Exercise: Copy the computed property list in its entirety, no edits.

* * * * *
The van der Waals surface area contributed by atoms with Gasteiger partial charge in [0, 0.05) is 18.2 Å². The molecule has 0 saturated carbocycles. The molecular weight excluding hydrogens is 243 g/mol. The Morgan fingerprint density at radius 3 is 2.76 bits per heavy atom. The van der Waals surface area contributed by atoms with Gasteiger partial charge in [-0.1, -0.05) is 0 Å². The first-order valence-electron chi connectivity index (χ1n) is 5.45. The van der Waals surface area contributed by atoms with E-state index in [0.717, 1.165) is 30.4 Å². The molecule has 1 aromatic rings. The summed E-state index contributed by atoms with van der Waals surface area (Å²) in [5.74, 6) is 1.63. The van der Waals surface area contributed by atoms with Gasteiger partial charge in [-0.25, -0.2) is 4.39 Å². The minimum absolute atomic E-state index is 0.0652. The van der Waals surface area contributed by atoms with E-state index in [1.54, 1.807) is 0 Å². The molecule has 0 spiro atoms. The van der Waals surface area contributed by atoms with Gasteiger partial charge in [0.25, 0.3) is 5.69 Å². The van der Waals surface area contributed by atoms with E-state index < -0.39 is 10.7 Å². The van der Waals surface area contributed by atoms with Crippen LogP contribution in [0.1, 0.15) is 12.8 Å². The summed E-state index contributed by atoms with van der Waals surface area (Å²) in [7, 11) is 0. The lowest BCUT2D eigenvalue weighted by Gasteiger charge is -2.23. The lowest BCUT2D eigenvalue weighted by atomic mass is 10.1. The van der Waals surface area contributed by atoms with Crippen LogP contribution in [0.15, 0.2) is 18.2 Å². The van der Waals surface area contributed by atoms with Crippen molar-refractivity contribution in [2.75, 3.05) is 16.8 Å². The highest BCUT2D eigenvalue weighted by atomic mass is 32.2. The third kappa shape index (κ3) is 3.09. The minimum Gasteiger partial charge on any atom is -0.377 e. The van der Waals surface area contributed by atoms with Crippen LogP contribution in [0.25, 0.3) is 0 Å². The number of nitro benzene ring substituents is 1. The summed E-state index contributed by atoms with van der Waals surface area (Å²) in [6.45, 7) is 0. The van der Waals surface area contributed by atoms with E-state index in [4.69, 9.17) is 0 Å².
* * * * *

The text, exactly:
The van der Waals surface area contributed by atoms with Gasteiger partial charge in [0, 0.05) is 18.2 Å². The molecule has 0 saturated carbocycles. The molecular weight excluding hydrogens is 243 g/mol. The Morgan fingerprint density at radius 3 is 2.76 bits per heavy atom. The van der Waals surface area contributed by atoms with Gasteiger partial charge in [-0.1, -0.05) is 0 Å². The first-order valence-electron chi connectivity index (χ1n) is 5.45. The van der Waals surface area contributed by atoms with E-state index in [0.717, 1.165) is 30.4 Å². The molecule has 1 aromatic rings. The summed E-state index contributed by atoms with van der Waals surface area (Å²) in [5.74, 6) is 1.63. The van der Waals surface area contributed by atoms with Gasteiger partial charge in [-0.25, -0.2) is 4.39 Å². The minimum absolute atomic E-state index is 0.0652. The van der Waals surface area contributed by atoms with E-state index in [1.54, 1.807) is 0 Å². The molecule has 0 spiro atoms. The van der Waals surface area contributed by atoms with Gasteiger partial charge in [0.25, 0.3) is 5.69 Å². The van der Waals surface area contributed by atoms with E-state index < -0.39 is 10.7 Å². The van der Waals surface area contributed by atoms with Crippen LogP contribution in [0.1, 0.15) is 12.8 Å². The summed E-state index contributed by atoms with van der Waals surface area (Å²) in [7, 11) is 0. The lowest BCUT2D eigenvalue weighted by Gasteiger charge is -2.23. The lowest BCUT2D eigenvalue weighted by atomic mass is 10.1. The van der Waals surface area contributed by atoms with Crippen LogP contribution in [0.15, 0.2) is 18.2 Å². The van der Waals surface area contributed by atoms with Crippen molar-refractivity contribution in [2.75, 3.05) is 16.8 Å². The highest BCUT2D eigenvalue weighted by atomic mass is 32.2. The third kappa shape index (κ3) is 3.09. The minimum Gasteiger partial charge on any atom is -0.377 e. The van der Waals surface area contributed by atoms with Crippen LogP contribution in [0.25, 0.3) is 0 Å². The number of nitro benzene ring substituents is 1. The summed E-state index contributed by atoms with van der Waals surface area (Å²) in [6.45, 7) is 0. The van der Waals surface area contributed by atoms with E-state index in [4.69, 9.17) is 0 Å².